• Blower blades require occasional cleaning; dust and dirt reduce their air capacity, causing overheating and fuel waste. To do this, remove the blower assembly from the furnace and use a brush, such as an old toothbrush, to clean the blades. Be careful not to bend the blades or remove small clips attached to them. These clips are balance weights installed to ensure vibration-free operation.
  • Check the V-belt that connects the motor and blower pulley and replace if worn or cracked.
  • Check filters monthly and replace or clean when dirty to prevent damage to blower or fan motor and maintain efficiency.


  • The main gas valve turns the burner on and off. It is electrically controlled by the room thermostat, pilot safety device and the maximum temperature limit control.
  • The maximum limit control keeps your heating unit from overheating. On a furnace it is called a limit control; on a boiler it is called an aquastat.

Using Energy Wisely Return to top
  • Registers - Look for and correct the following conditions:
    • closed supply dampers
    • drapes, furniture or carpet obstructing the supply and/or return registers or grilles
    • leaks in warm air ducts and cold air returns
    • dust plugging the supply and/or return registers or grilles
    • high pile carpet blocking baseboard radiators at the bottom
  • Lower your thermostat setting at night and when there will be no one home for at least 4 hours; a 10 setback can give you significant savings. Setback thermostats save energy by automatically turning the thermostat down and up on a preset schedule.
  • If you turn off the pilot during summer to save energy, you should know how to safely relight it. It might not be economical to hire a serviceperson to relight the pilot.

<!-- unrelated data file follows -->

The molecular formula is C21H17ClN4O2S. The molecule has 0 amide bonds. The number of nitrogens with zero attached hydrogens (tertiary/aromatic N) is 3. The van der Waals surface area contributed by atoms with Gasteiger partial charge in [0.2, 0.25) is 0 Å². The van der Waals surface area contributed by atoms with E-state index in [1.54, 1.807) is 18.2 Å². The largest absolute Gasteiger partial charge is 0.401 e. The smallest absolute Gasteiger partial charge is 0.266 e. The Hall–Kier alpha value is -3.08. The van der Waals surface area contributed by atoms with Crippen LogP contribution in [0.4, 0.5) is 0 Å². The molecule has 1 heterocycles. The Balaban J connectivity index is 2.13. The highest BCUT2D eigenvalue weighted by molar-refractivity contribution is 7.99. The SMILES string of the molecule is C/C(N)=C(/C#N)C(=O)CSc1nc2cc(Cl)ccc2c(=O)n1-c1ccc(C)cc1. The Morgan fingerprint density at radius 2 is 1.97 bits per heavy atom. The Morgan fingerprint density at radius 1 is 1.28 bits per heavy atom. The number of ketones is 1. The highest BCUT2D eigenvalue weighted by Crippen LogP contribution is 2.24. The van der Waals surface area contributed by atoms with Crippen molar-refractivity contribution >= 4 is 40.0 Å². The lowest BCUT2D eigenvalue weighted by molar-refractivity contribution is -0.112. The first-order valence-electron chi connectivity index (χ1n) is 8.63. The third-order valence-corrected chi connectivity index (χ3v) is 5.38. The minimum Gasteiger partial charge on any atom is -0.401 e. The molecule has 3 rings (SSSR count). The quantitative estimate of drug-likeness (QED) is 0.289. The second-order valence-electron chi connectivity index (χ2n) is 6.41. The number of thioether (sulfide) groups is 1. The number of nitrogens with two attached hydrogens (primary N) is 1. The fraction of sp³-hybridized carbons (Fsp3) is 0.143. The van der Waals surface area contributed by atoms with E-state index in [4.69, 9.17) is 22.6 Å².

• In recent years, a number of "energy-saving devices" (retrofit devices) have been developed for heating systems. The cost effectiveness of a retrofit device depends primarily on the age and condition of your heating system. Generally, older systems have fewer operating years remaining, so retrofit devices will be less cost-effective. Before considering any retrofit device, check with your local building inspector to see if it complies with code. It should also be American Gas Association (A.G.A.) or Underwriters Laboratories (UL) approved.

Safety Return to top
  • Keep furnace area clear of flammable liquids (gasoline, paint products, solvents or cleaners) and all combustible materials (newspaper, cardboard boxes or rags).
  • The furnace runs longer during very cold weather to maintain the thermostat setting, so duct and register surfaces may be hot. Prevent children from touching or playing near hot surfaces.
  • If the pilot goes out, look for relighting instructions printed on the furnace. If it goes out repeatedly, call a qualified heating contractor.
  • All fuel-burning appliances need sufficient air for proper combustion. If a natural gas, oil, coal, kerosene or wood heating appliance does not receive adequate intake air, it will not burn the fuel completely and may operate inefficiently. Under certain conditions, carbon monoxide could be produced and enter the home if the chimney or vent connector is defective.
  • Provide sufficient ventilation to your home when using a fireplace by opening a nearby window or adding a fresh air intake to the fireplace.

Common Furnace / Boiler Terms Return to top
  • Automatic Vent Damper - A device attached in the venting system after the draft hood. It automatically closes the vent when the furnace or boiler is off, restricting heated air from going up the chimney.
  • Intermittent Ignition Device (IID)/Electronic Ignition - Uses a spark or other heat source to ignite the pilot when the thermostat calls for heat. Replaces a continuously burning pilot flame.
  • Heat Exchanger - A section of the furnace or boiler where heat generated by the combustion process is transferred to circulating air or water.
  • Flue gases - The products of combustion (carbon dioxide and water vapor) which are vented to the outdoors.

Call your local natural gas utility company or the Minnesota Blue Flame Gas Association at (763) 424-1841.